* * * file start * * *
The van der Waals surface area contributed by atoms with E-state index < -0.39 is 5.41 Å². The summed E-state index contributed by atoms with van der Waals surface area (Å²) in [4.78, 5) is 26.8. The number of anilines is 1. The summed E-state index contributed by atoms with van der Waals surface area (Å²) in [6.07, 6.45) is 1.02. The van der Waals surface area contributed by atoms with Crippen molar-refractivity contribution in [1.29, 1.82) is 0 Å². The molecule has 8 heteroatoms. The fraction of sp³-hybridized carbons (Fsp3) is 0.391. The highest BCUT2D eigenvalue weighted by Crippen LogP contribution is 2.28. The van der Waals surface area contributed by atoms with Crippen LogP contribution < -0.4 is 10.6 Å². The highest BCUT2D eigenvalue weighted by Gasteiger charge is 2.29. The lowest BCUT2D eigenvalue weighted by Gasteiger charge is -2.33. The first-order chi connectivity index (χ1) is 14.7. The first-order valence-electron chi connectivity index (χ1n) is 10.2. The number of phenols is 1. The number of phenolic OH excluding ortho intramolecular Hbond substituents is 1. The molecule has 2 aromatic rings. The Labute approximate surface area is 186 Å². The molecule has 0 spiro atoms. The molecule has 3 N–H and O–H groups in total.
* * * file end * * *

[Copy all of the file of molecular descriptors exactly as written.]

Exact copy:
The van der Waals surface area contributed by atoms with E-state index < -0.39 is 5.41 Å². The summed E-state index contributed by atoms with van der Waals surface area (Å²) in [4.78, 5) is 26.8. The number of anilines is 1. The summed E-state index contributed by atoms with van der Waals surface area (Å²) in [6.07, 6.45) is 1.02. The van der Waals surface area contributed by atoms with Crippen molar-refractivity contribution in [1.29, 1.82) is 0 Å². The molecule has 8 heteroatoms. The fraction of sp³-hybridized carbons (Fsp3) is 0.391. The highest BCUT2D eigenvalue weighted by Crippen LogP contribution is 2.28. The van der Waals surface area contributed by atoms with Crippen LogP contribution < -0.4 is 10.6 Å². The highest BCUT2D eigenvalue weighted by Gasteiger charge is 2.29. The lowest BCUT2D eigenvalue weighted by Gasteiger charge is -2.33. The first-order chi connectivity index (χ1) is 14.7. The first-order valence-electron chi connectivity index (χ1n) is 10.2. The number of phenols is 1. The number of phenolic OH excluding ortho intramolecular Hbond substituents is 1. The molecule has 2 aromatic rings. The Labute approximate surface area is 186 Å². The molecule has 0 spiro atoms. The molecule has 3 N–H and O–H groups in total.